NBA fans have never embraced New York Knicks‘ Carmelo Anthony. Returning to the Denver Nuggets would help rehabilitate his image.The NBA turned on LeBron James after he left his hometown team in Cleveland to chase rings in Miami with his buddies. James did everything he could to rehabilitate his shattered image, but it took a return home to make that dream come true.
The 32-year-old went back to Cleveland with the promise to deliver their first championship in five decades and when James delivered a title this past summer, his betrayal was forgiven.
Carmelo Anthony doesn’t have the same luxury as his more famous friend.
Since forcing his way out of Denver, many unflattering labels have been used to describe him. Anthony’s six years in New York have seen NBA watchers somewhat unfairly label him selfish and lazy. When you’re a superstar in New York, you invite that kind of criticism.
The Melo hate has reached an apex in 2017, and the charge is being led by his boss.
Phil Jackson’s relationship with his star players was always rocky as a coach. When he took the job as President of Basketball Operations of the New York Knicks his relationship with Anthony was a primary subject of discussion. During his introductory press conference, Jackson said he had no problem committing to Anthony as part of the franchise’s plans.
That was almost three years ago. Things have drastically changed in New York. The triangle-shaped hopes that Jackson had for his championship plans have been shot to hell. The three-time Olympic gold medalist is too proud to admit it, but he needs a fresh start.
An exclusive interview with Al Iannazzone of Newsday, Anthony finally gave an indication that he was willing to move on from New York if the circumstances were to change.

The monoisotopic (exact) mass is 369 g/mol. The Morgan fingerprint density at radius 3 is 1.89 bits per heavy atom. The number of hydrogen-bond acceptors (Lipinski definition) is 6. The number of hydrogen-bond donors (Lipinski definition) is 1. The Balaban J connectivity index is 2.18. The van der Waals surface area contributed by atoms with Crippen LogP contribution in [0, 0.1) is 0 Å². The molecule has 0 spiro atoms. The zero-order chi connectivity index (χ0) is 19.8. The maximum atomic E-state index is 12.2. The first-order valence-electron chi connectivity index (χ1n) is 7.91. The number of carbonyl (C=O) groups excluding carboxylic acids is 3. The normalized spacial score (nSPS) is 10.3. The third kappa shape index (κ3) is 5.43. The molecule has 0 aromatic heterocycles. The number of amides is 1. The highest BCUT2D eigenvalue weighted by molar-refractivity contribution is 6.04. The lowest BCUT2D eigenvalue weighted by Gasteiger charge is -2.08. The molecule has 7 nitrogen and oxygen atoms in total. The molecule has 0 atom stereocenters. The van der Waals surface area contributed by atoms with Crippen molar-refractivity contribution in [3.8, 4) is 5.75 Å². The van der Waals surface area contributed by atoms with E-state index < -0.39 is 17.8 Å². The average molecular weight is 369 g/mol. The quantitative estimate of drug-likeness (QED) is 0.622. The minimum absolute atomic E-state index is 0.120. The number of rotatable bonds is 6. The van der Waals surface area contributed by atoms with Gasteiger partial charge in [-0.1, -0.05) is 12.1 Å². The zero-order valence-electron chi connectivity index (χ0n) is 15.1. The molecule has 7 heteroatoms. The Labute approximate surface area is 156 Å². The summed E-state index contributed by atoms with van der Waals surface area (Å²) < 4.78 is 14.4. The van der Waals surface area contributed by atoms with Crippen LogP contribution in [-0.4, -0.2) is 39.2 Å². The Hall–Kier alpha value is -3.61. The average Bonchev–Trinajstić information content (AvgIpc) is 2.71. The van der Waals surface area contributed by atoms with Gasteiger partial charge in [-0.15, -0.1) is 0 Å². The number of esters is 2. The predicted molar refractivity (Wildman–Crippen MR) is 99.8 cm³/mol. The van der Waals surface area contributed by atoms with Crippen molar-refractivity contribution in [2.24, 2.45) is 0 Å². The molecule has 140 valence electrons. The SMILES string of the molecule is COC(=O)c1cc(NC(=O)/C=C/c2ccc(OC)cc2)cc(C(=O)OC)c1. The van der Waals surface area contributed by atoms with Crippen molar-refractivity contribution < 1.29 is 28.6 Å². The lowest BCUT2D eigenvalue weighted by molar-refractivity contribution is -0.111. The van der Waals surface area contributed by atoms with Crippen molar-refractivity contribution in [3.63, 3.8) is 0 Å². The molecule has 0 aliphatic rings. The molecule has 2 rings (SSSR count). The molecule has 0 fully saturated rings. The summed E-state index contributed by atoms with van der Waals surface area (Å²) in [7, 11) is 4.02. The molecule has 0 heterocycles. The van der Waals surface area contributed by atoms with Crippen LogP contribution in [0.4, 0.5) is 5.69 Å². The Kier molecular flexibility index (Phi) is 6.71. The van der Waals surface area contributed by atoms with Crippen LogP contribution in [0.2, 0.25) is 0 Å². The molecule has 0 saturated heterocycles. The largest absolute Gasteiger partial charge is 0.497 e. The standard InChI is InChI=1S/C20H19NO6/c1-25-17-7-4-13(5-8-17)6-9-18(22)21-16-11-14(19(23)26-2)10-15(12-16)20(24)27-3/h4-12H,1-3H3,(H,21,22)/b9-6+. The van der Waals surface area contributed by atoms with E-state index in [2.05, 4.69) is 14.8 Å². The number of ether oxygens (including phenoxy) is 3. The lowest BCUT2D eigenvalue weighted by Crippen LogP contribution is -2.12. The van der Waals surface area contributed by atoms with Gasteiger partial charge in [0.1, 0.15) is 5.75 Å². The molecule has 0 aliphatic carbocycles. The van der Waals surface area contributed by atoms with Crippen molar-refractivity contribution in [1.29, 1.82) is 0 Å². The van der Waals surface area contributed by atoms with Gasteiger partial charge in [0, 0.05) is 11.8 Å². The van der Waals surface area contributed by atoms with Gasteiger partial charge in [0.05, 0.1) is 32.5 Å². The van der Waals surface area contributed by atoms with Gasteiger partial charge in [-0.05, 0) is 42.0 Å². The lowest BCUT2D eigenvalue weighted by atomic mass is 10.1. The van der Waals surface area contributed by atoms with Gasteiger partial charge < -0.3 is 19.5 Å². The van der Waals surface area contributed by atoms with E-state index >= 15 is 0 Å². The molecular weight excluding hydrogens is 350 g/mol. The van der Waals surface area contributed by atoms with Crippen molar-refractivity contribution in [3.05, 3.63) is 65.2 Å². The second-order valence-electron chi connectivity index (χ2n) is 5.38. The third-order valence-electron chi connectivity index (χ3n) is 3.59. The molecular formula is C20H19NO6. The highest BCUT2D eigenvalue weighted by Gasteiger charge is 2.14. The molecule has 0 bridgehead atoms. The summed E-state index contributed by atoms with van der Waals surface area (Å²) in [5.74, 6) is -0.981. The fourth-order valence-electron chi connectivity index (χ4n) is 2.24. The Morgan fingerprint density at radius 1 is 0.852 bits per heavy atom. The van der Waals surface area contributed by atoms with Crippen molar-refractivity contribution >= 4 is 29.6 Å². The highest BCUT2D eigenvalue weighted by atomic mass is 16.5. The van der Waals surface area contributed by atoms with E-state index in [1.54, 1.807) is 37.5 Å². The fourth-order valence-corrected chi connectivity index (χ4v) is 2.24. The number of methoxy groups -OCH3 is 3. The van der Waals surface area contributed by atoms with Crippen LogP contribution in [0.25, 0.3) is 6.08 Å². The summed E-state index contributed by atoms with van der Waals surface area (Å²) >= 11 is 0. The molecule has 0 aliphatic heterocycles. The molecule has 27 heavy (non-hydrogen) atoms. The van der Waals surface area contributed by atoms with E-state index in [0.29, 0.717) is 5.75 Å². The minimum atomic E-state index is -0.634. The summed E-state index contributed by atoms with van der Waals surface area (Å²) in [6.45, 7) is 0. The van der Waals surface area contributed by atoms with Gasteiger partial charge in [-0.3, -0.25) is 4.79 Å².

He’s been linked to the likely destinations of Boston and Los Angeles, but something that he should consider is a return to Denver.
Melo recently told ESPN New York’s Ian Begley, “Regardless of what happens when we win, it’s us. When we lose, it’s me. So I accept that.” He knew what to expect after accepting the label as the franchise player in the Big Apple.
When Anthony publicly held the Nuggets hostage back in 2011, he instantly became one of Denver’s most hated athletes. A return to the franchise that drafted him would go a long way towards shedding some of those unfortunate labels.
The Nuggets are a young talented team on the rise with a lot of assets. Melo would be greeted by one of the league’s most underrated coaches, Mike Malone, and a budding superstar at center in Nikola Jokic. Right now Denver is the eighth overall seed, but at seven games under .500 they’re far from where they want to be.
Melo is the kind of superstar who could see the team along to the next level. The Nuggets would offer Melo a chance mentor Jokic and point guard Emmanuel Mudiay while preparing the team for the next level. If he were willing to a backseat to a kid like Jokic, it would go a long way towards garnering some respect around the league.
No matter what any professional athlete says, the opinions of the media and fans matter to them, and as long as Anthony is in New York, he’ll never be able to grow out of that selfish, ball hog label. No matter how good his relationship with Kristaps Porzingis clearly is.
A swap with Denver makes sense for the Knicks too.
A package centered around Danilo Gallinari and Wilson Chandler would bring everything full circle. They were traded in the Anthony blockbuster at the ages of 22 and 23 respectively. Both of them are now proven veterans in their prime on reasonable contracts who could help the Knicks. The Nuggets have multiple picks in the 2017 draft to deal (including the Grizzlies first rounder), so it’s a no-brainer for the Knicks.
The only problem would be talking Anthony into it. Unlike James and Cleveland, he has no personal ties in Denver and George Karl probably left some ugly memories, he’d rather left buried. As well is quick to point out he has the power and it’s his call.
The point remains that he should at least consider a return to Denver.